Remembering Rosa Parks
Making room in the classroom for a civil rights' icon and the practice of civil disobedience
The death of civil rights pioneer Rosa Parks on October 24th coupled with the fiftieth anniversary on December 1, of her refusal to relinquish her seat on a Montgomery, Alabama bus allows us to once again examine the state of our nation’s soul. Parks’ small act in defiance of segregation in 1955 on that bus, and her resulting arrest, helped galvanize a fledgling revolution against bias in the United States. It is also challenges us to consider our own cooperation with injustice.
Of course, Parks’ act of civil disobedience was not without precedent. Civil disobedience has long been a major weapon in humanity’s struggle against injustice and stretches back in the U.S. to 19th century essayist Henry David Thoreau.
In his refusal to pay a poll tax in 1849, Thoreau was arrested and spent a night in jail. He reasoned that by paying the tax, he was not only providing money for a federal government with which he was in disagreement but through his compliance, supporting its policies. In his seminal essay On the Duty of Civil Disobedience, Thoreau writes: “if the . . . machine of government . . . is of such a nature that it requires you to be the agent of injustice to another, I say, break the law.”
Students and the Duty of Civil Disobedience
When teaching Thoreau’s essay to high school classes over the years, I have usually posed an intentionally provocative question in the form a journal prompt: In what situations today, real or hypothetical, would you commit an act of passive resistance?
In my laughably unscientific survey, I have found that most students would not be willing to be arrested for challenging a societal wrong, whatever it may be, and for various reasons:
- Getting a criminal record and sacrificing future success far outweighs the good that may be achieved by the act.
- I would not want my loved ones to be harmed as a result of my action, whether by association or through revenge of some kind.
- Spending time in jail is reason enough not to do it. Being away from friends, boredom beyond belief, crappy food and the chance of being sexually assaulted are the main issues.
- I’m too lazy to commit the act, and since it requires a hell of a lot of planning, it could get in the way of important time spent with my Gameboy and DP3.
- I could see myself doing it, but I would have to have some sort of guarantee that nothing bad would happen to me and that my protest would actually have an effect.
The One with the Most to Lose
On the rare occasion, however, there is a student who responds unequivocally that he/she would commit the act if the situation called for it –one in particular comes to mind.
“Liz” was not a stereotypical rebel. A stellar student, polite to a fault, unusually compliant, Liz was the one with the most lose.
In her transcendent journal entry on the matter, she directly appealed to other classmates to examine Thoreau’s words scrupulously, or as he might say, to “suck the marrow” out of the matter.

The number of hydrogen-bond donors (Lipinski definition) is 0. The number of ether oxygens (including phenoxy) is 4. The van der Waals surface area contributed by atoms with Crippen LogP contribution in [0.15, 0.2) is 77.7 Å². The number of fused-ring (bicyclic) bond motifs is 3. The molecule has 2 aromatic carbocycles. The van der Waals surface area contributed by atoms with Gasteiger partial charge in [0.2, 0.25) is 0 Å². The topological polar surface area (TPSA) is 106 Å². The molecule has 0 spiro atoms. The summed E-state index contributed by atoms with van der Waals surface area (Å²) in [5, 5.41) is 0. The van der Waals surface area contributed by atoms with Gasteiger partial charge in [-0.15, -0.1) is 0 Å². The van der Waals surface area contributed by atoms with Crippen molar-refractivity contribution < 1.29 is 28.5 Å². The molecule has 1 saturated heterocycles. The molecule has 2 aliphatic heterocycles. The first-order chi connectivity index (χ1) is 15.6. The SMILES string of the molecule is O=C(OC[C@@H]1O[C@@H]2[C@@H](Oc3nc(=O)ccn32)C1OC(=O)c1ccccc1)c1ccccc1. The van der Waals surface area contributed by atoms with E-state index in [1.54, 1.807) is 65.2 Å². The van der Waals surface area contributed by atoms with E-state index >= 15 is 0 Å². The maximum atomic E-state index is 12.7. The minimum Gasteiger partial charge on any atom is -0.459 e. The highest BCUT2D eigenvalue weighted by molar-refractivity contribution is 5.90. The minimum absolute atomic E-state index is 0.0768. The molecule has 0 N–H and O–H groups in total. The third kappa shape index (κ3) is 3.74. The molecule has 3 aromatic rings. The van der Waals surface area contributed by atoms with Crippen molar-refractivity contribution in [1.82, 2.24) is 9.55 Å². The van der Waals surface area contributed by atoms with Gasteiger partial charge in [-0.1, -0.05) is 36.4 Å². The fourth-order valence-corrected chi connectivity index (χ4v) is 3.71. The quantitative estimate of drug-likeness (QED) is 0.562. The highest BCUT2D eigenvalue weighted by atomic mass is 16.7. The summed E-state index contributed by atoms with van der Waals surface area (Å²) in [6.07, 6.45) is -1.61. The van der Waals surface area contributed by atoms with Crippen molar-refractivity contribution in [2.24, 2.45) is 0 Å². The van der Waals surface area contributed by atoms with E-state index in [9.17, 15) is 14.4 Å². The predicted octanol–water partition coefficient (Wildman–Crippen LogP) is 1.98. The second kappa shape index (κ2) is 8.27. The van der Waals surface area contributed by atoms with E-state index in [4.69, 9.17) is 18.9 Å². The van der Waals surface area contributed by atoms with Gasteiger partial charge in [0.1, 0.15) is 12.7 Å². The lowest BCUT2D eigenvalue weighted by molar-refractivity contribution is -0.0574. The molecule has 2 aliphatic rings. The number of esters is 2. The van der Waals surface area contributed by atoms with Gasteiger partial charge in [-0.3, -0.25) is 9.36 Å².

She reasoned that civil disobedience was not to be applied selectively and only when there is an insurance policy attached to it. The result of not resisting, of tacitly permitting injustice to thrive, must outweigh the personal consequence of resisting it.
Even if one’s safety or future success is at stake, civil disobedience must still be committed. It cannot be a fair-weather friend. Injustice waits for no one.
Liz also accused the current ease-addicted society, with its Home Shopping Network and Amazon.com, of creating an environment all-too-inviting for evil to dine in–idle hands truly are the devil’s helper.
Wake Up Time
Further, she saw us (herself included) of harboring historical myopia. Will segregation some day be marketed to us in a sanitized and smooth-edged package and will we buy it? Will the struggle for liberation at some point be seen as much ado about nothing? Are we so confident that history does not repeat itself that we can take a nap?
Adults and kids alike need to come out from under their Motorolas and iPods, she exhorts, revive their senses, and take an un-anesthetized look at the inequities howling in front of them. Wake up, for God’s sake! There’s still work to be done!
Students like Liz remind me of why I teach.
And I occasionally wonder how (not if) she has acted on her admirable convictions.
I must add that Liz’s unexpurgated investigation and those of my students as a whole have always provoked my own personal reflection. Honestly, I am not sure at this point in my life I would be willing to be arrested for a cause. I have a wife, kids, teaching job, health insurance, IRA and 503B –all stones in a relatively sturdy wall of adulthood, all too valuable to risk.
Has there ever been a time in our history when the majority of people were willing to break the law for a cause and to leap out of their comfort zones into a risky reality? Haven’t there always been those that maintain the status quo and those that disrupt it?
Certainly, work still needs to be done, even though we have come a long way from institutionalized segregation. True, maybe we are not equipped for the next fight for freedom, for the next bloodless revolution. Perhaps we are too plump and lazy these days to stage a genuine revolution.
Yet with current crossers such as Rosa and Liz, there is some hope for those of us swimming in the mainstream.